The bad guys (Please add more):
1. One of the main reasons that latches are not used in designs is due to combinational loop back and subsequent oscillation which creates super problems in simulation, and also simulation Vs synthesis mismatches.
2. Due to controllability issues in latches unlike FF's, they can significantly harm STA/DFT and thereby reduce coverage in both cases.
3. The major factor for the above uncontrollability are Glitches in the enable pin of the latches that can cause unrecoverable failure
4. Last but not the least.. :-) the biggest culprit of all... inferred latches after synthesis due to bad coding styles.
1. Latches consume less power and area compared to FF's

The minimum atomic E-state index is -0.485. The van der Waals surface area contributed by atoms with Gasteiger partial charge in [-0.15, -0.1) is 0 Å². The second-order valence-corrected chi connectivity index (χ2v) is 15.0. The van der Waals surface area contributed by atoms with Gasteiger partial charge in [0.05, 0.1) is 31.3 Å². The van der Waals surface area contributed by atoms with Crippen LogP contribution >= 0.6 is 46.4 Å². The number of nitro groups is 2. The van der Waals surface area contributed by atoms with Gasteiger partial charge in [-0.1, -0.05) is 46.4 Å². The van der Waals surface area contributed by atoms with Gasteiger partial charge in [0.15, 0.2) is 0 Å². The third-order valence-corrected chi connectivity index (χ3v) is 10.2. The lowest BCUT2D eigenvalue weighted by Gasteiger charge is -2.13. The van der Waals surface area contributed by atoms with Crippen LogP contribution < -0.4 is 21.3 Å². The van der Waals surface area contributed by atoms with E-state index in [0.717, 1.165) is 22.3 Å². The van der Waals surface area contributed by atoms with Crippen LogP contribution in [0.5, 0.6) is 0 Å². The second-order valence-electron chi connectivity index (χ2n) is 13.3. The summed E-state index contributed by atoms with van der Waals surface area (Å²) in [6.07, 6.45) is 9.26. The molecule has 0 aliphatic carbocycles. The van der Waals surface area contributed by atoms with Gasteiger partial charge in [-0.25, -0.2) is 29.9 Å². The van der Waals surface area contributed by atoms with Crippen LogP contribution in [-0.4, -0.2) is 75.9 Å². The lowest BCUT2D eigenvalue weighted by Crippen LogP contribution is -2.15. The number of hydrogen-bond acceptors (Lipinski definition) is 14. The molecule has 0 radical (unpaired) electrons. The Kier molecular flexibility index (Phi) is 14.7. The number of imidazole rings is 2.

2. If the design is not power aware, FF's are prefered and almost all the latches could be replaced by FF's without affaecting functionality.
3. Remember that the decode of a latched address can begin before the latch is actually closed..:-)
1. A glitch-free enable helps if latches are unavoidable.
2. If you are synthesizing the code that generates the enable, please consider the direct instantiation of the logic using gates that drives the enable to the latch. Now you can be double sure!
3. A good input hold time ensures that the data is held long enough before you close the latch. If your latch enable is derived from a clock, the latch will lag the clock, requiring the latch's D inputs to be held valid after the clock edge.
NOTE: The latch has a disadvantage of being "transparent" till the clock makes the latch the value of the input. The FF samples the input on the risinf or falling edge of the clock.
If you are not careful.... when developing synchronous digital designs, latches can generate asynchronous circuits that become unstable.